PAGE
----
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The Crown Estate plans 4 GW floating wind leases in the Celtic Sea

4C Offshore | James Bernthal-Hooker
By: James Bernthal-Hooker 11/11/2021 The Crown Estate

The Crown Estate (TCE) in the UK has published more details on its plans to lease areas of the Celtic Sea for floating wind. In so doing, TCE confirmed its ambition to unlock up to 4 GW of capacity in England and Wales.

“Floating wind technology offers a powerful opportunity to open up the renewable energy resources of the Celtic Sea, helping to tackle the climate crisis with additional clean power and ignite a new industrial sector
”, said Huub den Rooijen, Managing Director of Marine at the Crown Estate.

“We are focused on realising this potential in a way that supports the development of the regional supply chain and infrastructure, protects our marine environment, and harnesses the opportunity for local communities.”

TCE’s proposals were published today, following engagement with government, the market, and stakeholders. They include a focus on two key project categories: early commercial scale projects (c. 300-350 MW) and full commercial scale projects (up to 1 GW).

The proposals also include leasing designed in pace and scale to support supply chain and infrastructure development, enabling Wales, the south west, and the wider UK to develop a sustainable sector.

Another feature is a revised approach to spatial design and the Habitats Regulations Assessment (HRA). TCE will conduct an integrated spatial design and Plan-Level HRA ahead of market tender, in order to identify key environmental issues as soon as possible. This, it understands, will help de-risk investment, minimise environmental risk, and streamline the overall programme.

In addition, the proposal sets out plans to work to support a coordinated grid solution for floating wind, with Electricity System Operator and others, in line with work currently underway through the Offshore Transmission Network Review.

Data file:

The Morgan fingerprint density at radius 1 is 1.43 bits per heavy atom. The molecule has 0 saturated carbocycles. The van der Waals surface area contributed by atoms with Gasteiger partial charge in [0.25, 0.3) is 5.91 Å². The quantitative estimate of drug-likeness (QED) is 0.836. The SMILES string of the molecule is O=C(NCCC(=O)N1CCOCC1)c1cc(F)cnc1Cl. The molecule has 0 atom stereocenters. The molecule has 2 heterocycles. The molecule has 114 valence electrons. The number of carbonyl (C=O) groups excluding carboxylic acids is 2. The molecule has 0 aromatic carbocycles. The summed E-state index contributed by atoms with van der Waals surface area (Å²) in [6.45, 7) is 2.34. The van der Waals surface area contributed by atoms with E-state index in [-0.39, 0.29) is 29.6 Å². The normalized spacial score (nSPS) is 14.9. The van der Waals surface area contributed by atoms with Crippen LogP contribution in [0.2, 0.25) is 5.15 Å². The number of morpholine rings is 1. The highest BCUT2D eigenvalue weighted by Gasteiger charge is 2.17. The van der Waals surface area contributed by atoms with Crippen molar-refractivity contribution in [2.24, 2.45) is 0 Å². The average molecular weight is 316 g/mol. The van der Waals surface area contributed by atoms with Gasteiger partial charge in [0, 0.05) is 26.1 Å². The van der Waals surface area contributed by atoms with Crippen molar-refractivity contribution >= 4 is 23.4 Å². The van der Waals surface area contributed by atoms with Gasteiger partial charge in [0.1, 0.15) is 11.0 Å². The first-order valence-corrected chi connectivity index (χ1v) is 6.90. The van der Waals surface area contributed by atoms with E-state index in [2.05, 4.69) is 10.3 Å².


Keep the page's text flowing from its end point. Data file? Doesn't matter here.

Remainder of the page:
Dan McGrail, Chief Executive, RenewableUK, said: “This announcement further reinforces the critical role floating wind will play in achieving the scale of installed capacity which will be required to deliver a cost-effective Net Zero.

“It is a huge economic opportunity as well as an industrial challenge, requiring short and longer-term enabling actions ahead of the arrival of the first large scale projects - to ensure the UK capitalises fully on ‘first mover’ advantage.  

“Within this, the Celtic Sea has a massive role to play and we very much welcome The Crown Estate signalling the scale and pace at which this opportunity will develop – maximising financial, social and environmental benefits to the Celtic Sea area and the UK.”

As for timelines, rights could be awarded by the end of 2023, which would mean project delivery in the early 2030s. The leasing process is expected to release enough capacity to provide clean energy for almost 4,000,000 more homes, supporting the UK’s net-zero target and creating new investment opportunities for jobs, skills, and infrastructure.

TCE is taking the next steps now. It is shortly to begin the next stages of market and stakeholder engagement. This engagement on the floating wind programme will take place in two phases over the winter (2021-2). Phase One focusses on spatial design, gathering data and evidence to inform about project site locations. Phase Two invites views on the market tender design and the programme’s wider considerations, including supply chain, port and grid, community benefit, and skills and employment matters.

UK politicians have welcomed the announcement, with Energy, Clean Growth and Climate Change Minister Greg Hands praising the plan, which “will help unlock the full potential of the UK’s seas, creating high-skilled jobs and driving investment – all while supporting the delivery of clean energy to millions of homes across the country." The Welsh Government’s Minister for Climate Change, Julie James, also welcomed the announcement, noting that it offers certainty for developers and helps us optimise the resources from the Celtic Sea while guarding against unacceptable impacts on the marine environment.”

The approach to environmental impact assessment is to be coordinated, so the Llŷr and Whitecross test and demonstration scale projects (announced earlier this year) will form part of the Plan-Level Habitats Regulations Assessment (HRA) for floating wind in the Celtic Sea.  

To view projects on 4C Offshore's interactive map, click here.


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